What we have is: 1: Anonymity, shielding the speaker from consequences of going over the line, and 2: Loss of face to face contact.  The second makes it necessary to be ever more colorful to get a response, the first makes it possible.

    The dangerous part is that people are growing up with this, and it may become a self-fulfilling thing that comes into real life.  I tend to think not, since most people are generally sane when you meet them in person.  A bigger worry is that telling what’s real, what’s bluster, and what’s genuinely dangerous is nigh impossible.

  • Baby_Raptor

    And that he’s planning on living in the Vatican for the rest of his life so he can’t ever be called to court and held accountable for what he’s done. 

    Also, not just the Catholic hierarchy, he’s actively promoting not allowing women an equal place in society in general. 

  • http://twitter.com/FearlessSon FearlessSon

    What we have is: 1: Anonymity, shielding the speaker from consequences of going over the line, and 2: Loss of face to face contact.  The second makes it necessary to be ever more colorful to get a response, the first makes it possible.

    Recall John Gabriel’s Greater Internet Fuckwad Theory:

    Normal Person + Audience + Anonymity = Total Fuckwad

    Recently, GTZ from FatUglyOrSlutty.com introduced a modification to the GIFT:

    Normal Person + Audience – Consequences = Total Fuckwad

    I feel that this refines the theory considerably, as the anonymity was simply a means by which consequences were avoided, but even absent the possibility of being anonymous someone who fears no consequences of their behavior will turn into a total fuckwad.  

    We need some kind of “stick” on the internet to punish bad behavior with, something that sticks and hurts.  They can be as anonymous as they want, so long as it does not enable the evading of punishment.

  • flat

    Victor, what the fuck are you talking about?

  • flat

    well that’s one of the things I liked about slacktivist in the first place: you don’t often have fuckwad’s here.

  • arcseconds

    Are you unaware of the likes of the following examples, or are you claiming they’re harmless?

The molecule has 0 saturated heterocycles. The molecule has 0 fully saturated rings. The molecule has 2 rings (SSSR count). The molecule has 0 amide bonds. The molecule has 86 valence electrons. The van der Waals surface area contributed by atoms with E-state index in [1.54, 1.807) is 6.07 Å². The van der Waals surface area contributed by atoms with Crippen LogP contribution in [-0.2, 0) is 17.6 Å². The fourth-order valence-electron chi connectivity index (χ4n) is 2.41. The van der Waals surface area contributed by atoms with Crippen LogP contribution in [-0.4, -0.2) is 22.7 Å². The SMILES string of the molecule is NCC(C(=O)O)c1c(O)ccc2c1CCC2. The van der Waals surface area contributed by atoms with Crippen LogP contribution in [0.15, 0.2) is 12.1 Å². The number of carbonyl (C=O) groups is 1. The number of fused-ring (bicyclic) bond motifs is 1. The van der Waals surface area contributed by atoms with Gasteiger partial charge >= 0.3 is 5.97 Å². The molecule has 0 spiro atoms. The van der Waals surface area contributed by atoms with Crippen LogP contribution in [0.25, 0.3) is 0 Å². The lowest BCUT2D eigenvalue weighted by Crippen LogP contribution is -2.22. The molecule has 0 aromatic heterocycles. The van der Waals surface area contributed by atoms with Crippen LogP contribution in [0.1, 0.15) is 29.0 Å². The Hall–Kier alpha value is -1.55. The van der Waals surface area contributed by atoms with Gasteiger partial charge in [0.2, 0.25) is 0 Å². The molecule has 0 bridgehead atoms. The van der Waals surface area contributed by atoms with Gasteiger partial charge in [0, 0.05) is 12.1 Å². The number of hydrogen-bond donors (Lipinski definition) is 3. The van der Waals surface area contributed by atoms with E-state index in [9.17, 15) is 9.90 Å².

misogyny:
    http://sianandcrookedrib.blogspot.co.nz/2013/01/silent-no-more-and-manning-up-on-online.html

    .. and atheism:
    http://freethoughtblogs.com/blaghag/2012/09/goodbye-for-now/

    … and christianity:
    http://www.catholicherald.co.uk/features/2011/11/18/catholic-women-need-thick-skins-online/

     racism:
    http://www.guardian.co.uk/commentisfree/2012/jul/11/online-racist-abuse-writers-face

    homophobia (and disabilities):
    http://www.harlowstar.co.uk/News/Harlow-news/Harlow-MP-receives-online-threats-following-gay-marriage-vote-07022013.htm

    It’s interesting too that you should think that the internet is not ‘real life’.   Are you sure you’re living in the 21st century?  For many people it rivals or exceeds face-to-face contact in terms of how much they communicate using the medium.  If your social network site is a major way of communicating with people, and it ends up getting drowned in vile abuse, I can’t see why we shouldn’t think that equally as bad as having people yell nasty things at you on street corners.

     

  • Penny

    Sorry, but 19 clicks really isn’t that impressive to me. 

    This page, which is pretty average for a page, has 152 links on it. To be fair, most of them are internal links to the site that usually wouldn’t provide a conflicting opinion, so let’s only look at the external links, of which there are 23. The number of external sites within 19 clicks would be something of the order of 23^19, which is 74,615,470,927,590,710,561,908,487. The statement that “no lie is ever more than 19 clicks away from the truth” tends to gloss over that there isn’t a straight-line path down those 19 clicks to the one site containing the truth…

  • http://mordicai.livejournal.com Mordicai